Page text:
The 7-Series first appeared in North American BMW showrooms for the 1978 model year, and the big Bavarians established a solid sales foothold here during the E23‘s near-decade-long production run. Starting in 1986, the successor to that car, the E32, began coming off the Dingolfing assembly line, and it was bigger, sleeker, and generally badder than the E23. While officially a 1988 model-year car here, sales of the US-market E32 began fairly early in 1987, appearing in showrooms side-by-side with the outgoing E23s; this 735i in a Colorado yard is one of those cars.
Built in July of 1987 but still a 1988 car, this machine showed owners of the increasingly long-of-tooth (but still intimidating) Mercedes-Benz W126 S-Class that perhaps they lacked the correct devil-may-care attitude required for, say, pitching junk bonds or finding creative ways to extract money from S&Ls. For those 1987 car shoppers familiar with white-powder-covered $100 bills and iffy business propositions, the new 735i offered a tempting sedan alternative to the life-on-the-edge Jaguar XJ, Sterling 827SI, and Maserati Biturbo.
Inside, plenty of Teutonic steer flesh and every electronic gadget a mid-1980s high-roller could want.
BMW shoppers in 1987 could get an ’88 750iL with a 296-horse V8 engine, but the 3.4-liter M30 straight-six in this car still made a sonorous 208 horsepower (yes, the lettering molded into the intake manifold claims 3.5 liters, but that was marketing hype used for the higher-compression 3.4).
Would it do 160 miles per hour on level ground? Probably not, but at least the days of American-market 85-mph speedometers on fast cars were over by this point.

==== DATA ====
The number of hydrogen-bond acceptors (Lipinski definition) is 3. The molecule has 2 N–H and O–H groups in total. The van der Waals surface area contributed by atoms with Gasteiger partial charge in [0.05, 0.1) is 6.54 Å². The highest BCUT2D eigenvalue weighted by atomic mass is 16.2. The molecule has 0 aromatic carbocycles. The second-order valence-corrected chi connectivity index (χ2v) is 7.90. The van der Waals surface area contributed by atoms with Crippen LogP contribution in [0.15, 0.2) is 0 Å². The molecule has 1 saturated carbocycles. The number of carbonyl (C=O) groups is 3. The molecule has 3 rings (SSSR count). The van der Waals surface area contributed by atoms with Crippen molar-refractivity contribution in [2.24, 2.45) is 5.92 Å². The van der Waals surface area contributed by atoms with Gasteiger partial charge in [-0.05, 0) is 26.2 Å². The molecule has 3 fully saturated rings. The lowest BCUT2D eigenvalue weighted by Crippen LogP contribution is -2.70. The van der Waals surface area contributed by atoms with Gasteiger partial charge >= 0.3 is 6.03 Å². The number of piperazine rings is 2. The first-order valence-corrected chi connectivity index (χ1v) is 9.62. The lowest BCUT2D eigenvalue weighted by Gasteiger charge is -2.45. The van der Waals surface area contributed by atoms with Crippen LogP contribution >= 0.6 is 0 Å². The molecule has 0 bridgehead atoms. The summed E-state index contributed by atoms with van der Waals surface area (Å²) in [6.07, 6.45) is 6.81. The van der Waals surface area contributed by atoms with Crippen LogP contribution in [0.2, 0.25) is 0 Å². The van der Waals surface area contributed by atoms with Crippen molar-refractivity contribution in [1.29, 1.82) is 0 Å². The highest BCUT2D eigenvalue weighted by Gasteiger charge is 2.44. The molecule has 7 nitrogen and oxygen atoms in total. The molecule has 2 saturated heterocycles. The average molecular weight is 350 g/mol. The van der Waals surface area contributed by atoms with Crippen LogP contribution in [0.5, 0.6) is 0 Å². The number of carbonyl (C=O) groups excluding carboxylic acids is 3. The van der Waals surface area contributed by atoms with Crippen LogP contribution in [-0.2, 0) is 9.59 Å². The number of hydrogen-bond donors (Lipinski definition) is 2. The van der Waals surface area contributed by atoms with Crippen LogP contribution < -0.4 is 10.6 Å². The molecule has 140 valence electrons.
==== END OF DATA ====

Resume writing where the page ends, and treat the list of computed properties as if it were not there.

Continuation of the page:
The MSRP on this car started at $53,000, which comes to about $124,675 in 2021 dollars (the 735iL was $58,000 and the 750iL was $67,000 in 1988). Meanwhile, a new Jaguar XJ6 Vanden Plas cost just $44,500; a Mercedes-Benz 420SEL S-Class cost $58,150 and its V8 made seven fewer horsepower than the 735i’s six. Choices!
While buyers of the 636CSi (which had the same engine as this car) might have tolerated a certain raucous engine note at full throttle, 735i owners wanted nothing to drown out the sound of all that non-sequentially-numbered cash being counted by bent S&L managers in the back seat (or, you know, the latest hit songs on the FM). Therefore, the underhood insulation on this car is a masterpiece of audio-baffling engineering; we can assume that many Deutschmarks also went into designing the Helmholtz resonator system on this car’s intake tract.
It’s a bit battered, but still pretty straight for a 32-year-old car in a place like this. Maintenance costs on an E32 must be steep, so we can assume that the failure of some costly component doomed this machine.
The most beautiful thing about it… is its spirit.
In 1979, 27 men in Munich began a project… that became a quest… that became a car. This ad is for the 750iL, but you get the idea.